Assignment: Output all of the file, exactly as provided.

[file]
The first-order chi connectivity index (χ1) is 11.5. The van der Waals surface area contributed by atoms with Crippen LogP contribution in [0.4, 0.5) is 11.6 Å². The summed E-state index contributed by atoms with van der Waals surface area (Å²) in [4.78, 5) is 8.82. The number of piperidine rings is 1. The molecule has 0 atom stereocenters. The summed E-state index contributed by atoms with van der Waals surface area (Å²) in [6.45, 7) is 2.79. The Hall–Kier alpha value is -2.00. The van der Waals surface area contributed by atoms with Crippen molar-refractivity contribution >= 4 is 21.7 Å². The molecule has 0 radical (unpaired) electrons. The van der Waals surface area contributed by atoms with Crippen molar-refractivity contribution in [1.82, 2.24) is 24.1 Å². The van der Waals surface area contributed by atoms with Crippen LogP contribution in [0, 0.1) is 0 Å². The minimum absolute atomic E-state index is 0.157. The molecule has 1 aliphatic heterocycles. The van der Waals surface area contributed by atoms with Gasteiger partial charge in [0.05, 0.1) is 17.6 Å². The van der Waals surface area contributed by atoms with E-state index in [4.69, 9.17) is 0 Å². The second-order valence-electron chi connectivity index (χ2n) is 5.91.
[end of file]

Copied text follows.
The first-order chi connectivity index (χ1) is 11.5. The van der Waals surface area contributed by atoms with Crippen LogP contribution in [0.4, 0.5) is 11.6 Å². The summed E-state index contributed by atoms with van der Waals surface area (Å²) in [4.78, 5) is 8.82. The number of piperidine rings is 1. The molecule has 0 atom stereocenters. The summed E-state index contributed by atoms with van der Waals surface area (Å²) in [6.45, 7) is 2.79. The Hall–Kier alpha value is -2.00. The van der Waals surface area contributed by atoms with Crippen molar-refractivity contribution >= 4 is 21.7 Å². The molecule has 0 radical (unpaired) electrons. The van der Waals surface area contributed by atoms with Crippen molar-refractivity contribution in [1.82, 2.24) is 24.1 Å². The van der Waals surface area contributed by atoms with Crippen LogP contribution in [0, 0.1) is 0 Å². The minimum absolute atomic E-state index is 0.157. The molecule has 1 aliphatic heterocycles. The van der Waals surface area contributed by atoms with Gasteiger partial charge in [0.05, 0.1) is 17.6 Å². The van der Waals surface area contributed by atoms with E-state index in [4.69, 9.17) is 0 Å². The second-order valence-electron chi connectivity index (χ2n) is 5.91.